The new Eighth Circuit decision in U.S. v. DeCoster, discussing the responsible corporate officer doctrine, is an important case for corporate officers, managing agents and board members as the Eighth Circuit upheld jail time for the corporate officers’ alleged failure to ensure the safety of food that was sold to the public (i.e., egg safety, and salmonella).
In addition to typical criminal wrongdoing, for some time corporate and corporate officer criminal punishment, including jail time, has been expanded to include situations of environmental contamination (representing potentially an injury to the environment and also to public health).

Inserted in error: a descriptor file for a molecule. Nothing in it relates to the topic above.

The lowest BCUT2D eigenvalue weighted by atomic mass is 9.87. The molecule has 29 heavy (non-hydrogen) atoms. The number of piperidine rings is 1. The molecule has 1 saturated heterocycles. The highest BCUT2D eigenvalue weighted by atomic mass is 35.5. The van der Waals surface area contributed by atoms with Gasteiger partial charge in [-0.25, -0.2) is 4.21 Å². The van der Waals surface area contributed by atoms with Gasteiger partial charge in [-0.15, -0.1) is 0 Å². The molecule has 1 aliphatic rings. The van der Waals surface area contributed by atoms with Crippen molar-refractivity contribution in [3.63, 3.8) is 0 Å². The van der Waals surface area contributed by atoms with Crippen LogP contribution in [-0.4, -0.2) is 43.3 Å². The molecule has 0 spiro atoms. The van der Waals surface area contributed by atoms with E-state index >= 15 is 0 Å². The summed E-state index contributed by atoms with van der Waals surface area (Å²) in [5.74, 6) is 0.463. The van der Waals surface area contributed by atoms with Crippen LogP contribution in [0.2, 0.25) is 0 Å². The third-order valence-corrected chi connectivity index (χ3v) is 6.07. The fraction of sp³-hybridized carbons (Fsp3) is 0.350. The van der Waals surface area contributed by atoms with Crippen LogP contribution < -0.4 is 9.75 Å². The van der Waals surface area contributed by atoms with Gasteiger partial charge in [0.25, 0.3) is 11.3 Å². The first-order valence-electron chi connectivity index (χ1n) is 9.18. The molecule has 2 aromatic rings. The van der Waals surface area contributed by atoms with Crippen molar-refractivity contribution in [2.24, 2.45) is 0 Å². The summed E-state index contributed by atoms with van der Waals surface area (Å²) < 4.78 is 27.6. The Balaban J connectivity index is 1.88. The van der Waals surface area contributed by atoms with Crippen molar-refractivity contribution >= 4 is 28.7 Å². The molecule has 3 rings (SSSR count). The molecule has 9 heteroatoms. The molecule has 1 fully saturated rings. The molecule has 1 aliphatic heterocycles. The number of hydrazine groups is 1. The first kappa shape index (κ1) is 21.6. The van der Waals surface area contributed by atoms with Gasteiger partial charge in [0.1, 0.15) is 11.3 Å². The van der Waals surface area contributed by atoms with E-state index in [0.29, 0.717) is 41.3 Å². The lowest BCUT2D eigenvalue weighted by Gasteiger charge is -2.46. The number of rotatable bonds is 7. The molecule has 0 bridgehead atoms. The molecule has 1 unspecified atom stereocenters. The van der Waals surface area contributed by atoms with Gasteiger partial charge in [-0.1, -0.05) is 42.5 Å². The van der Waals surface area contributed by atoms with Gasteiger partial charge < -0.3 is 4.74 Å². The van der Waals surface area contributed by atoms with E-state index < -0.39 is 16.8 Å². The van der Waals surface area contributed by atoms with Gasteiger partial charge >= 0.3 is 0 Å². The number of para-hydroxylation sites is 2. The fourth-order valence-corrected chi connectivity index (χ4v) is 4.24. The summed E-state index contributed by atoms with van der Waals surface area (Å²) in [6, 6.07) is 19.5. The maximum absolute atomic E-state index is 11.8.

The DeCoster case reflects a continuing march toward expanding possible corporate and corporate officer criminal punishment, including jail time, for injury to public physical health (in this case, food safety), even when there is a lack of evidence of the corporate officer’s actual and direct wrongdoing. In summary, in these cases the criminal wrongdoing arises from the corporate officer’s executive or managing agent status or standing and authority, and his or her alleged failure to sufficiently ensure the safety of the product (food) that is sold by the corporation or business to the general public. The following is a link to a good discussion of the case on the D & O Diary, CLICK HERE. Obviously the implications are important for general public product and service providers, particularly those that offer products or services that could cause or involve a resulting injury to the physical health of the public.
Best, Dave Tate, Esq. (San Francisco)